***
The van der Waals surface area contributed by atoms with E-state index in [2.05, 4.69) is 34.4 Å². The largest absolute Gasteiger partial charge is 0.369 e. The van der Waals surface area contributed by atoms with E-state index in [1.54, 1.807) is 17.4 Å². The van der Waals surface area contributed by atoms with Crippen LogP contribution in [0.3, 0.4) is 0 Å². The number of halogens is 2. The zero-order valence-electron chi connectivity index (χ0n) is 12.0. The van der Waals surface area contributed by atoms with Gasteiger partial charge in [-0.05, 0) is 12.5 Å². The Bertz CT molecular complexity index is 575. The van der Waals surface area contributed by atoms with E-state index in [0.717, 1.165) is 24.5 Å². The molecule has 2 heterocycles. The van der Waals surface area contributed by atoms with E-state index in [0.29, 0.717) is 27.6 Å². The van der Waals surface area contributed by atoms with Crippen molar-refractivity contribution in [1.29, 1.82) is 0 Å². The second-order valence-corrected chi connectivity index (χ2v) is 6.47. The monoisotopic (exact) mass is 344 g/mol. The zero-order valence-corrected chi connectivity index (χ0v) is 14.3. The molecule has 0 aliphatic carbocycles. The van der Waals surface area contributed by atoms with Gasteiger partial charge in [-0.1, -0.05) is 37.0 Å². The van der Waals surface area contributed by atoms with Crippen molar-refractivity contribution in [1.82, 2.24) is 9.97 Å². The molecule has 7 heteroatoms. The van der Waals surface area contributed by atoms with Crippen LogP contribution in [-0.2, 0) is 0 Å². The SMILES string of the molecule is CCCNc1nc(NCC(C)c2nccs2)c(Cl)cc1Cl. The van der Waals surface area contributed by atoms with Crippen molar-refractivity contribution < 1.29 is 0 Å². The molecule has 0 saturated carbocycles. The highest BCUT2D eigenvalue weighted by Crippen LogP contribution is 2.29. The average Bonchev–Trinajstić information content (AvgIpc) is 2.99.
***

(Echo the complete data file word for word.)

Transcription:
The van der Waals surface area contributed by atoms with E-state index in [2.05, 4.69) is 34.4 Å². The largest absolute Gasteiger partial charge is 0.369 e. The van der Waals surface area contributed by atoms with E-state index in [1.54, 1.807) is 17.4 Å². The van der Waals surface area contributed by atoms with Crippen LogP contribution in [0.3, 0.4) is 0 Å². The number of halogens is 2. The zero-order valence-electron chi connectivity index (χ0n) is 12.0. The van der Waals surface area contributed by atoms with Gasteiger partial charge in [-0.05, 0) is 12.5 Å². The Bertz CT molecular complexity index is 575. The van der Waals surface area contributed by atoms with E-state index in [0.717, 1.165) is 24.5 Å². The molecule has 2 heterocycles. The van der Waals surface area contributed by atoms with E-state index in [0.29, 0.717) is 27.6 Å². The van der Waals surface area contributed by atoms with Crippen molar-refractivity contribution in [1.29, 1.82) is 0 Å². The second-order valence-corrected chi connectivity index (χ2v) is 6.47. The monoisotopic (exact) mass is 344 g/mol. The zero-order valence-corrected chi connectivity index (χ0v) is 14.3. The molecule has 0 aliphatic carbocycles. The van der Waals surface area contributed by atoms with Gasteiger partial charge in [-0.1, -0.05) is 37.0 Å². The van der Waals surface area contributed by atoms with Crippen molar-refractivity contribution in [1.82, 2.24) is 9.97 Å². The molecule has 7 heteroatoms. The van der Waals surface area contributed by atoms with Crippen LogP contribution in [-0.2, 0) is 0 Å². The SMILES string of the molecule is CCCNc1nc(NCC(C)c2nccs2)c(Cl)cc1Cl. The van der Waals surface area contributed by atoms with Crippen molar-refractivity contribution < 1.29 is 0 Å². The molecule has 0 saturated carbocycles. The highest BCUT2D eigenvalue weighted by Crippen LogP contribution is 2.29. The average Bonchev–Trinajstić information content (AvgIpc) is 2.99.